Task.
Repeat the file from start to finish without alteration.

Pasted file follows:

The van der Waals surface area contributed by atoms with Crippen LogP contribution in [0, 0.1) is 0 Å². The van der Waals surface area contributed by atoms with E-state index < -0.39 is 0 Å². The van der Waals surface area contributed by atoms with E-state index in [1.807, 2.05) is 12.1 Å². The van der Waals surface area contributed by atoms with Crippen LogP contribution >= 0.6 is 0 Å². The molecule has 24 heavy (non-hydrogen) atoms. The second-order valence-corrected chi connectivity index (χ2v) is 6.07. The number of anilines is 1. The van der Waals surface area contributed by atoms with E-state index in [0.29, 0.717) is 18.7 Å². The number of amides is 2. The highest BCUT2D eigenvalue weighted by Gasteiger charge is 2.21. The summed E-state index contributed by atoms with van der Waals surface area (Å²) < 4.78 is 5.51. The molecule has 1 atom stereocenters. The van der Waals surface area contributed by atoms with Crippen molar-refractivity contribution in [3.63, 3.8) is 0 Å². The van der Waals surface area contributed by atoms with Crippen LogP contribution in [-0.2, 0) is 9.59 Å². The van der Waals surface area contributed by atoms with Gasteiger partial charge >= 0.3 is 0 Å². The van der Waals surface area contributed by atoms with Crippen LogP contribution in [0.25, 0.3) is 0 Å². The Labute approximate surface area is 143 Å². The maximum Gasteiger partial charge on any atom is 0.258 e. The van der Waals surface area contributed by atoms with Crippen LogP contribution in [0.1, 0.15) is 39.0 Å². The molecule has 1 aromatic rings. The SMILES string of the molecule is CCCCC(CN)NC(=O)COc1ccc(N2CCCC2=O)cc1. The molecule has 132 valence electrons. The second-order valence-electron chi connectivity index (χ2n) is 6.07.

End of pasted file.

The van der Waals surface area contributed by atoms with Crippen LogP contribution in [0, 0.1) is 0 Å². The van der Waals surface area contributed by atoms with E-state index < -0.39 is 0 Å². The van der Waals surface area contributed by atoms with E-state index in [1.807, 2.05) is 12.1 Å². The van der Waals surface area contributed by atoms with Crippen LogP contribution >= 0.6 is 0 Å². The molecule has 24 heavy (non-hydrogen) atoms. The second-order valence-corrected chi connectivity index (χ2v) is 6.07. The number of anilines is 1. The van der Waals surface area contributed by atoms with E-state index in [0.29, 0.717) is 18.7 Å². The number of amides is 2. The highest BCUT2D eigenvalue weighted by Gasteiger charge is 2.21. The summed E-state index contributed by atoms with van der Waals surface area (Å²) < 4.78 is 5.51. The molecule has 1 atom stereocenters. The van der Waals surface area contributed by atoms with Crippen molar-refractivity contribution in [3.63, 3.8) is 0 Å². The van der Waals surface area contributed by atoms with Crippen LogP contribution in [-0.2, 0) is 9.59 Å². The van der Waals surface area contributed by atoms with Gasteiger partial charge >= 0.3 is 0 Å². The van der Waals surface area contributed by atoms with Crippen LogP contribution in [0.25, 0.3) is 0 Å². The Labute approximate surface area is 143 Å². The maximum Gasteiger partial charge on any atom is 0.258 e. The van der Waals surface area contributed by atoms with Crippen LogP contribution in [0.1, 0.15) is 39.0 Å². The molecule has 1 aromatic rings. The SMILES string of the molecule is CCCCC(CN)NC(=O)COc1ccc(N2CCCC2=O)cc1. The molecule has 132 valence electrons. The second-order valence-electron chi connectivity index (χ2n) is 6.07.